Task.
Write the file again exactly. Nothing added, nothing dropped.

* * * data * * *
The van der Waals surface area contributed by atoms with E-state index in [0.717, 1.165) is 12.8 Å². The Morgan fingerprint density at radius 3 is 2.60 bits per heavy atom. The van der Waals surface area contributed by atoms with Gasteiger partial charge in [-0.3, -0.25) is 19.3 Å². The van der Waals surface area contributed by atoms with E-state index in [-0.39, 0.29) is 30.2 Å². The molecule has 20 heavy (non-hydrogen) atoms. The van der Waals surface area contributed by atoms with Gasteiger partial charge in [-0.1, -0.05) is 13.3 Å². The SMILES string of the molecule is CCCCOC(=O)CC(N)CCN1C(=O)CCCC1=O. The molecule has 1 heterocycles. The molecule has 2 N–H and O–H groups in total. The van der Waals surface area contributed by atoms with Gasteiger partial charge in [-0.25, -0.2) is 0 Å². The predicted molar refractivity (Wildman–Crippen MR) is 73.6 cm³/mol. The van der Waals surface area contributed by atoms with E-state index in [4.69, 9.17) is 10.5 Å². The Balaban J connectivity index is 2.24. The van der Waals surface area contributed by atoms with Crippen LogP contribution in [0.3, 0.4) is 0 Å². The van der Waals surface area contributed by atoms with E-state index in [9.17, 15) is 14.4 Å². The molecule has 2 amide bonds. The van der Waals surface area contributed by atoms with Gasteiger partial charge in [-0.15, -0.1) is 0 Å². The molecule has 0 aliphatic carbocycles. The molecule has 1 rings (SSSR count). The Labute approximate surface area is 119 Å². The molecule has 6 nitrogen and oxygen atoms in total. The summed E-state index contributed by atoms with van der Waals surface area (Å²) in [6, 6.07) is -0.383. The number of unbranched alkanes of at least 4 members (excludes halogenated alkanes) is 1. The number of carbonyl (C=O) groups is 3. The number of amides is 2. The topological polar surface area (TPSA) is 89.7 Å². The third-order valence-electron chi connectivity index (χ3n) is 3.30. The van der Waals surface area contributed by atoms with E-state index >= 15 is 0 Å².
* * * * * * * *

The van der Waals surface area contributed by atoms with E-state index in [0.717, 1.165) is 12.8 Å². The Morgan fingerprint density at radius 3 is 2.60 bits per heavy atom. The van der Waals surface area contributed by atoms with Gasteiger partial charge in [-0.3, -0.25) is 19.3 Å². The van der Waals surface area contributed by atoms with E-state index in [-0.39, 0.29) is 30.2 Å². The molecule has 20 heavy (non-hydrogen) atoms. The van der Waals surface area contributed by atoms with Gasteiger partial charge in [-0.1, -0.05) is 13.3 Å². The SMILES string of the molecule is CCCCOC(=O)CC(N)CCN1C(=O)CCCC1=O. The molecule has 1 heterocycles. The molecule has 2 N–H and O–H groups in total. The van der Waals surface area contributed by atoms with Gasteiger partial charge in [-0.25, -0.2) is 0 Å². The predicted molar refractivity (Wildman–Crippen MR) is 73.6 cm³/mol. The van der Waals surface area contributed by atoms with E-state index in [4.69, 9.17) is 10.5 Å². The Balaban J connectivity index is 2.24. The van der Waals surface area contributed by atoms with Crippen LogP contribution in [0.3, 0.4) is 0 Å². The van der Waals surface area contributed by atoms with E-state index in [9.17, 15) is 14.4 Å². The molecule has 2 amide bonds. The van der Waals surface area contributed by atoms with Gasteiger partial charge in [-0.15, -0.1) is 0 Å². The molecule has 0 aliphatic carbocycles. The molecule has 1 rings (SSSR count). The Labute approximate surface area is 119 Å². The molecule has 6 nitrogen and oxygen atoms in total. The summed E-state index contributed by atoms with van der Waals surface area (Å²) in [6, 6.07) is -0.383. The number of unbranched alkanes of at least 4 members (excludes halogenated alkanes) is 1. The number of carbonyl (C=O) groups is 3. The number of amides is 2. The topological polar surface area (TPSA) is 89.7 Å². The third-order valence-electron chi connectivity index (χ3n) is 3.30. The van der Waals surface area contributed by atoms with E-state index >= 15 is 0 Å².